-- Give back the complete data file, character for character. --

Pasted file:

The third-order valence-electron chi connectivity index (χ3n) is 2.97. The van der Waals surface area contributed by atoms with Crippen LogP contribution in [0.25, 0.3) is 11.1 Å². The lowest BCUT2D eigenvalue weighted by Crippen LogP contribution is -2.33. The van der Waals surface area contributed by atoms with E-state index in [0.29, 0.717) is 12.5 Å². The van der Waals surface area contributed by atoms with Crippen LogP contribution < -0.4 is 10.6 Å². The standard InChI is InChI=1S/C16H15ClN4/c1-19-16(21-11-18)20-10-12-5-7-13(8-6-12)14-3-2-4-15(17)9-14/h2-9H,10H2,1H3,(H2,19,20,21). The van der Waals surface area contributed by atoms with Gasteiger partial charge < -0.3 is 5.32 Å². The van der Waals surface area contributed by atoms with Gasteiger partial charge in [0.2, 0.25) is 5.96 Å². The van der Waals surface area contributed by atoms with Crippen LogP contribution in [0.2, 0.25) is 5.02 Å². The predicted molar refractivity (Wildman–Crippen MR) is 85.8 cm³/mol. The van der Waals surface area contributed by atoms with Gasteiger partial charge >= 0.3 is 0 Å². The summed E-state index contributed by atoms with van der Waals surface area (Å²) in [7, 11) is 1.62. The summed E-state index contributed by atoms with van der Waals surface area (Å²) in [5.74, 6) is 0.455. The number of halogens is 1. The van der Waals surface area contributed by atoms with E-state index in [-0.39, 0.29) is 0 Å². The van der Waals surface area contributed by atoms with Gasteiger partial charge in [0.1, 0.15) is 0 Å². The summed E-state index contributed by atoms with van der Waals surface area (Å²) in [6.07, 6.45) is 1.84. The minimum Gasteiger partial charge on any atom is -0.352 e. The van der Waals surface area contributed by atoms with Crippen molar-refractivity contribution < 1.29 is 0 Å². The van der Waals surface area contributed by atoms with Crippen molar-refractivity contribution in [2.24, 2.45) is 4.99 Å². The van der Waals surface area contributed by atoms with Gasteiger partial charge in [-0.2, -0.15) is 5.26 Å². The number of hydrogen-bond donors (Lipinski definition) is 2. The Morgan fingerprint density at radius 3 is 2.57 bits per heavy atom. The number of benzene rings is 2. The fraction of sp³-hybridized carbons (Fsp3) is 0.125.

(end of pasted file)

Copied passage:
The third-order valence-electron chi connectivity index (χ3n) is 2.97. The van der Waals surface area contributed by atoms with Crippen LogP contribution in [0.25, 0.3) is 11.1 Å². The lowest BCUT2D eigenvalue weighted by Crippen LogP contribution is -2.33. The van der Waals surface area contributed by atoms with E-state index in [0.29, 0.717) is 12.5 Å². The van der Waals surface area contributed by atoms with Crippen LogP contribution < -0.4 is 10.6 Å². The standard InChI is InChI=1S/C16H15ClN4/c1-19-16(21-11-18)20-10-12-5-7-13(8-6-12)14-3-2-4-15(17)9-14/h2-9H,10H2,1H3,(H2,19,20,21). The van der Waals surface area contributed by atoms with Gasteiger partial charge < -0.3 is 5.32 Å². The van der Waals surface area contributed by atoms with Gasteiger partial charge in [0.2, 0.25) is 5.96 Å². The van der Waals surface area contributed by atoms with Crippen LogP contribution in [0.2, 0.25) is 5.02 Å². The predicted molar refractivity (Wildman–Crippen MR) is 85.8 cm³/mol. The van der Waals surface area contributed by atoms with Gasteiger partial charge >= 0.3 is 0 Å². The summed E-state index contributed by atoms with van der Waals surface area (Å²) in [7, 11) is 1.62. The summed E-state index contributed by atoms with van der Waals surface area (Å²) in [5.74, 6) is 0.455. The number of halogens is 1. The van der Waals surface area contributed by atoms with E-state index in [-0.39, 0.29) is 0 Å². The van der Waals surface area contributed by atoms with Gasteiger partial charge in [0.1, 0.15) is 0 Å². The summed E-state index contributed by atoms with van der Waals surface area (Å²) in [6.07, 6.45) is 1.84. The minimum Gasteiger partial charge on any atom is -0.352 e. The van der Waals surface area contributed by atoms with Crippen molar-refractivity contribution < 1.29 is 0 Å². The van der Waals surface area contributed by atoms with Crippen molar-refractivity contribution in [2.24, 2.45) is 4.99 Å². The van der Waals surface area contributed by atoms with Gasteiger partial charge in [-0.2, -0.15) is 5.26 Å². The number of hydrogen-bond donors (Lipinski definition) is 2. The Morgan fingerprint density at radius 3 is 2.57 bits per heavy atom. The number of benzene rings is 2. The fraction of sp³-hybridized carbons (Fsp3) is 0.125.